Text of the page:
The ability to bring collective actions was introduced in October 2015 by the Consumer Rights Act. Under the new rules, any person can apply for permission to bring claims for competition law infringements, acting as a representative for a class of persons who are alleged to have suffered losses as a result of the infringement. The proposed class representative must first apply for a Collective Proceedings Order from the Competition Appeal Tribunal (“CAT”) which will be granted if (a) the claim is certified as eligible and (b) the class representative is authorised as suitable. In May 2016, Ms Dorothy Gibson – the General Secretary of the National Pensioners Convention - made the first such application, against Pride Mobility Scooters Limited.
Ms Gibson’s claim was a follow-on action in respect of infringements found in the Office of Fair Trading’s (“OFT”) Decision of 2014. The Decision related to agreements between Pride and eight of its retailers (“the Relevant Retailers”) which prohibited them from advertising certain models online at prices below the recommended retail price (“the Prohibition”). The claim sought damages on behalf of everyone who purchased a Pride mobility scooter in the UK between 1 February 2010 and 29 February 2012 (including purchases from retailers who were not subject to the Prohibition). It was estimated that the class comprised of between 27,000-32,000 people and losses were estimated at between £2.7 million and £3.2 million (excluding interest).
The problem Ms Gibson faced was that her claim had been formulated as a follow-on claim but the Decision only found an infringement in relation to the Relevant Retailers. Ms Gibson sought to argue that the damage suffered flowed from Pride’s market-wide policy and the conduct had affected the whole mobility scooter marker. The CAT disagreed, saying that a follow-on claim could only be in relation to losses suffered by consumers specifically as a result of the infringements found by the OFT, and not those that flowed from Pride’s policy (a stand-alone claim could not be brought as it would have been time barred under the new rules). The judgment stated: “If we were to adopt the approach urged by [Ms Gibson], we would […] allow [Ms Gibson] to circumvent the boundaries of a follow-on action, and in effect recover for the represented class by the back door what she could not recover by the front”.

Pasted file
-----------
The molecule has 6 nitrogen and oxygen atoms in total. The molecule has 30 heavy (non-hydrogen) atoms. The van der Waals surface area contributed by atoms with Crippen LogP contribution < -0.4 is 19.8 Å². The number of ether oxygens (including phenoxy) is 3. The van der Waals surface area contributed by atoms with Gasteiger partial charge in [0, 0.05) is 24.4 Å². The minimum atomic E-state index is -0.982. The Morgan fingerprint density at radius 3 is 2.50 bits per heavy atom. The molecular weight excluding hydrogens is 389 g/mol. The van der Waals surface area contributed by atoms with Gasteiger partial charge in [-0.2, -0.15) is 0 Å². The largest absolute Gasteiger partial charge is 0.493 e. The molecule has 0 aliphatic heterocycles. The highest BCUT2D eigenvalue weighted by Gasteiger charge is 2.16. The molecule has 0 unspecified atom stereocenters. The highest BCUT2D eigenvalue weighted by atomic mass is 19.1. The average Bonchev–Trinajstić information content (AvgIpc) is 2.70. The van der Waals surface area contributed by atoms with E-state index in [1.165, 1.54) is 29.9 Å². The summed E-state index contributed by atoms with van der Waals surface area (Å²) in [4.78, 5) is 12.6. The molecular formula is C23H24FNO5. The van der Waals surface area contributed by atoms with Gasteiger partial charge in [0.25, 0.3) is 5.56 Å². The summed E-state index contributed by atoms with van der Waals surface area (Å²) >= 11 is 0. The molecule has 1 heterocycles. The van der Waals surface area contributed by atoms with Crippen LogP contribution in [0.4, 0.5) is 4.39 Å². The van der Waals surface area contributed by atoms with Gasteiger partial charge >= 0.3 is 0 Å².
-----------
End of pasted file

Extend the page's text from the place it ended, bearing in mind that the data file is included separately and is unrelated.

The CAT adjourned the application to allow Ms Gibson and her economic advisers an opportunity to reformulate the claim. In doing so (despite objections from Pride), the Tribunal pointed out that claimants are usually allowed the opportunity to amend their case in advance of trial: “we do not see that a harsher test should apply just because these are collective proceedings”. Referring to the particularly vulnerable consumers that the proposed class incorporated, the judgment states: “if there is a plausible way in which [Ms Gibson] may be able to pursue collective proceedings on their behalf, it would be harsh to deny her that opportunity”. However, a court order dated 11 May 2017 makes clear that, in the event, Ms Gibson “has decided not to pursue her application for a collective proceedings order”.